Do you really think the lowlife, corrupt, bought off, blood suckers in Congress give a crap about fiscal responsibility or the long term sustainability of our economic system? The leadership of the U.S. Post Office have been trying to take steps reduce their bloated costs. This agency is supposedly not part of the government, but is controlled by Congress. It lost freaking $16 billion last year. Their volume of mail continues to plummet as we’ve recently entered the computer age. Bills are paid on-line. Ads are sent by email. Documents are sent by Pdf. The Post Office operates thousands of useless antiquated unnecessary money losing outlets. It employs over 600,000 union drones, when it should employ 300,000. It’s has crushing pension obligations. And none of this appears on the Federal Budget. The beauty of government accounting.
What does Congress do when the leadership of the Post Office announces an absolutely common sense step to reduce $2 billion from their massive annual deficit by not delivering mail on Saturdays? These Congressional scumbags pass a bill to prevent the Post Office from cutting costs. Just when you think these idiots can’t do anything stupider, they rise to the occasion and top themselves. It almost makes me want to go postal on their asses.
Postal Service keeping Saturday delivery
12:57 PM CDT, April 10, 2013
USPS had planned to stop Saturday mail delivery in August, but maintain package delivery Monday through Saturday.
“Although disappointed with this Congressional action, the (USPS) will follow the law and … delay implementation of its new delivery schedule until legislation is passed that provides the Postal Service with the authority to implement a financially appropriate and responsible delivery schedule,” the agency said in a statement.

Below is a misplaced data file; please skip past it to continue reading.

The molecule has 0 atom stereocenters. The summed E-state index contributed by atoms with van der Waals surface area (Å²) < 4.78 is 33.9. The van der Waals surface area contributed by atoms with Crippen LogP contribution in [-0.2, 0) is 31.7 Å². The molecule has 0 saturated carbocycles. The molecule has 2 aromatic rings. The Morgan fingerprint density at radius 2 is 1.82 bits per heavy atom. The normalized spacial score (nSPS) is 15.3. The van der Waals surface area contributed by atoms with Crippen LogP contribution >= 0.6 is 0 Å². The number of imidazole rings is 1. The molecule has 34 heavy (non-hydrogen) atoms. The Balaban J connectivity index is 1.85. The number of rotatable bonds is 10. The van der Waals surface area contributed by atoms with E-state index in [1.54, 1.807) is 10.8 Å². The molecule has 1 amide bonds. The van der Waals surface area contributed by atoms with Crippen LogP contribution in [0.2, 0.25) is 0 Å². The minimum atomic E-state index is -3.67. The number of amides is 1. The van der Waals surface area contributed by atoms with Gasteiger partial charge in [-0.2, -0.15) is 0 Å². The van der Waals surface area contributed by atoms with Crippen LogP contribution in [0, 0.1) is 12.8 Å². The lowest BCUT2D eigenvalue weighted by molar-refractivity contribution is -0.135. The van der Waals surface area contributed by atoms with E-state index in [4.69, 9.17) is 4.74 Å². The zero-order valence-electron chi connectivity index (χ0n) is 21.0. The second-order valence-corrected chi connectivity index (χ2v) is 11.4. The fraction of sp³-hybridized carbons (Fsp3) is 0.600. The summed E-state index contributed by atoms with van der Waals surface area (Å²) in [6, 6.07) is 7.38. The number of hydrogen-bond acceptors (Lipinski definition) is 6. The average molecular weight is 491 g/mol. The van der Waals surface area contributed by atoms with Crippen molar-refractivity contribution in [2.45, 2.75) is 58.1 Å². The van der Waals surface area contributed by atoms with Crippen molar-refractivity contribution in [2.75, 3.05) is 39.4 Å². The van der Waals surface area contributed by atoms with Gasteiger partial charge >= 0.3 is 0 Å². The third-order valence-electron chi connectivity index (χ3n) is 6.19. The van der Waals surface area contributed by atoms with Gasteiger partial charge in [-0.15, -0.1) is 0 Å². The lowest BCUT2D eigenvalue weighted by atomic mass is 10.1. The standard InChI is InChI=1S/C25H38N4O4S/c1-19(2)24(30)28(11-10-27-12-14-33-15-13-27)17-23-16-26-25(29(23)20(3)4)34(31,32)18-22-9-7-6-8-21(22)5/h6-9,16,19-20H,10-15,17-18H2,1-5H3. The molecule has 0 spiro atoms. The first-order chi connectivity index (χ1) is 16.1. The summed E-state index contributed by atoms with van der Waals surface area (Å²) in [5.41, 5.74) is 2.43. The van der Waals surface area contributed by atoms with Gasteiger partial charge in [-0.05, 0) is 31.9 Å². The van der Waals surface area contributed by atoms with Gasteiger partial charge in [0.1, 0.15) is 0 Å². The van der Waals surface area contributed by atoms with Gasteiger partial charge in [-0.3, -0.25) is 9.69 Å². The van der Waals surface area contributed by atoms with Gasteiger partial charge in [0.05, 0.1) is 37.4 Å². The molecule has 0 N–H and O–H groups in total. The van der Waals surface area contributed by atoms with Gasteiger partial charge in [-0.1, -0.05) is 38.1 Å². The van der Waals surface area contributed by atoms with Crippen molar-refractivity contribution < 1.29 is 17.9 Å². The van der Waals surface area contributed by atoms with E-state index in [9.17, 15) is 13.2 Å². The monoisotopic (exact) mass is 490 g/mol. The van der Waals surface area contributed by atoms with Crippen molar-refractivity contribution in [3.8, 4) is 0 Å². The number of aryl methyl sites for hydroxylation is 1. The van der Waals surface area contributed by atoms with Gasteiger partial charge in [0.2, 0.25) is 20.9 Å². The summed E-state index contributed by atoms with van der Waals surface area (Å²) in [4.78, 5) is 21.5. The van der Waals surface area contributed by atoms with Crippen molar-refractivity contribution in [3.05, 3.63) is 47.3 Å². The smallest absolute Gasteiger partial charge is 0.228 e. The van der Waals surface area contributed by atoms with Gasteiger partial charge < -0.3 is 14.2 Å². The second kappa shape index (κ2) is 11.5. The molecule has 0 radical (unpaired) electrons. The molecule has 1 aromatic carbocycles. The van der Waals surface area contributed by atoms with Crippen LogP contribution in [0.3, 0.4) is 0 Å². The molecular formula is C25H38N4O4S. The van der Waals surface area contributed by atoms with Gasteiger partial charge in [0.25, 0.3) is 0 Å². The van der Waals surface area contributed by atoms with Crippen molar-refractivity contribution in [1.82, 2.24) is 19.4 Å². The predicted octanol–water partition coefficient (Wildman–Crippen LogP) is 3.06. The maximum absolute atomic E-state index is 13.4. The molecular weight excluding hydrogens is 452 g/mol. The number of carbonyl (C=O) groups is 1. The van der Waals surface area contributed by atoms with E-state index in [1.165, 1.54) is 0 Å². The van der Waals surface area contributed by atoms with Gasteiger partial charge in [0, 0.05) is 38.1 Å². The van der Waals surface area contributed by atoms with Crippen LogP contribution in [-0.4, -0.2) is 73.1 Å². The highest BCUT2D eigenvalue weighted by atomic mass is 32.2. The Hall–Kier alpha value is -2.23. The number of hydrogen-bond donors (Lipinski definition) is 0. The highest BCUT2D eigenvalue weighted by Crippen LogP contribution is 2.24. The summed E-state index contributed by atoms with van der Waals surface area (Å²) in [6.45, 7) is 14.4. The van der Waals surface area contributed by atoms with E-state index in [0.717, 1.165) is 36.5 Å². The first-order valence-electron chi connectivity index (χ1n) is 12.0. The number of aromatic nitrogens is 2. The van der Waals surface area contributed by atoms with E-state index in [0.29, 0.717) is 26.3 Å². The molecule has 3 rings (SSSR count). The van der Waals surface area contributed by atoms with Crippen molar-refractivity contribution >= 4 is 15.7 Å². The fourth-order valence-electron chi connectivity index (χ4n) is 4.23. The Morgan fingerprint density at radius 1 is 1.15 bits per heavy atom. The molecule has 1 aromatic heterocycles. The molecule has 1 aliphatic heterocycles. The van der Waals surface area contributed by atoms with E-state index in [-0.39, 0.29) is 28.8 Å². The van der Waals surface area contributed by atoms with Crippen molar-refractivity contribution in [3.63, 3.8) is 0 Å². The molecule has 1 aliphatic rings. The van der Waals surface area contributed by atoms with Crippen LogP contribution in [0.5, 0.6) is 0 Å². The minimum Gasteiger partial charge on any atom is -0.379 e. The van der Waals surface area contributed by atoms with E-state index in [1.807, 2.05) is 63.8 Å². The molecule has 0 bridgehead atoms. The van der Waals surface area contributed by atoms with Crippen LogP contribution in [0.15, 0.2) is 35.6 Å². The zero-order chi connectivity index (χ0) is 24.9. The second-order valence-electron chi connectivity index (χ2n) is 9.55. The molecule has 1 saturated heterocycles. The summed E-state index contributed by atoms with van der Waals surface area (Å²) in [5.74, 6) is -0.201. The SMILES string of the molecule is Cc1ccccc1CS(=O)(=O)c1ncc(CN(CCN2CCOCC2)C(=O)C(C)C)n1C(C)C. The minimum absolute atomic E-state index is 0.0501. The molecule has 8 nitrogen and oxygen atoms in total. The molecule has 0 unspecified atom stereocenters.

The USPS said halting Saturday mail delivery would have saved $2 billion a year. Without that, the Postal Service said it plans to reopen negotiations with its unions and implement other administrative actions to cut costs. It’s also looking for more ways to increase revenue.
The USPS referred to “restrictive legislation” in the continuing resolution recently passed by Congress to fund government operations as the reason for its about-face.
At least one senator balked at that.
“Just a few months ago, when USPS announced that it would alter Saturday delivery service, it made no mention that this change could only occur if Congress eliminated an old and well-known provision of law,” said Darrell Issa, a California Republican and chairman of the House oversight and government reform committee.
“Despite some assertions, it’s quite clear that special interest lobbying and intense political pressure played a much greater role in the Postal Service’s change of heart than any real or perceived barrier to implementing what had been announced.”
Issa added in a statement he will continue to fight for postal reform, though he noted the reversal is a clear setback.